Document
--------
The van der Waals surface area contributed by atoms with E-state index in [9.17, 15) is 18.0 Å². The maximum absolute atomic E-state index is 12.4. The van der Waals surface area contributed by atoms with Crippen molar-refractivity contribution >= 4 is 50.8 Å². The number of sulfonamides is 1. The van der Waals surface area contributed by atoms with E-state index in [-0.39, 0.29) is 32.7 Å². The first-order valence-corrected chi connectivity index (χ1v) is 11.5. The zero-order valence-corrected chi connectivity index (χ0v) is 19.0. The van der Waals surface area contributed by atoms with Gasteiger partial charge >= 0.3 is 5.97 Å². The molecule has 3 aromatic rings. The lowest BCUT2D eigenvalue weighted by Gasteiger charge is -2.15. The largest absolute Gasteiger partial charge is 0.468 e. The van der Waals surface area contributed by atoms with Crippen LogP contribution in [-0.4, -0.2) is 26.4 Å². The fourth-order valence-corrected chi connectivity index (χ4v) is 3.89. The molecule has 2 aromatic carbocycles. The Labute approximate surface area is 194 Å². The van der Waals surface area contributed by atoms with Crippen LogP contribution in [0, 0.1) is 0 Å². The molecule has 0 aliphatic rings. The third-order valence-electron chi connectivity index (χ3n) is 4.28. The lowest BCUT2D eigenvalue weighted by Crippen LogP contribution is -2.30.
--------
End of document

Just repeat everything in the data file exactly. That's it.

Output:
The van der Waals surface area contributed by atoms with E-state index in [9.17, 15) is 18.0 Å². The maximum absolute atomic E-state index is 12.4. The van der Waals surface area contributed by atoms with Crippen molar-refractivity contribution >= 4 is 50.8 Å². The number of sulfonamides is 1. The van der Waals surface area contributed by atoms with E-state index in [-0.39, 0.29) is 32.7 Å². The first-order valence-corrected chi connectivity index (χ1v) is 11.5. The zero-order valence-corrected chi connectivity index (χ0v) is 19.0. The van der Waals surface area contributed by atoms with Gasteiger partial charge >= 0.3 is 5.97 Å². The molecule has 3 aromatic rings. The lowest BCUT2D eigenvalue weighted by Gasteiger charge is -2.15. The largest absolute Gasteiger partial charge is 0.468 e. The van der Waals surface area contributed by atoms with Crippen LogP contribution in [-0.4, -0.2) is 26.4 Å². The fourth-order valence-corrected chi connectivity index (χ4v) is 3.89. The molecule has 2 aromatic carbocycles. The Labute approximate surface area is 194 Å². The van der Waals surface area contributed by atoms with Crippen LogP contribution in [0, 0.1) is 0 Å². The molecule has 0 aliphatic rings. The third-order valence-electron chi connectivity index (χ3n) is 4.28. The lowest BCUT2D eigenvalue weighted by Crippen LogP contribution is -2.30.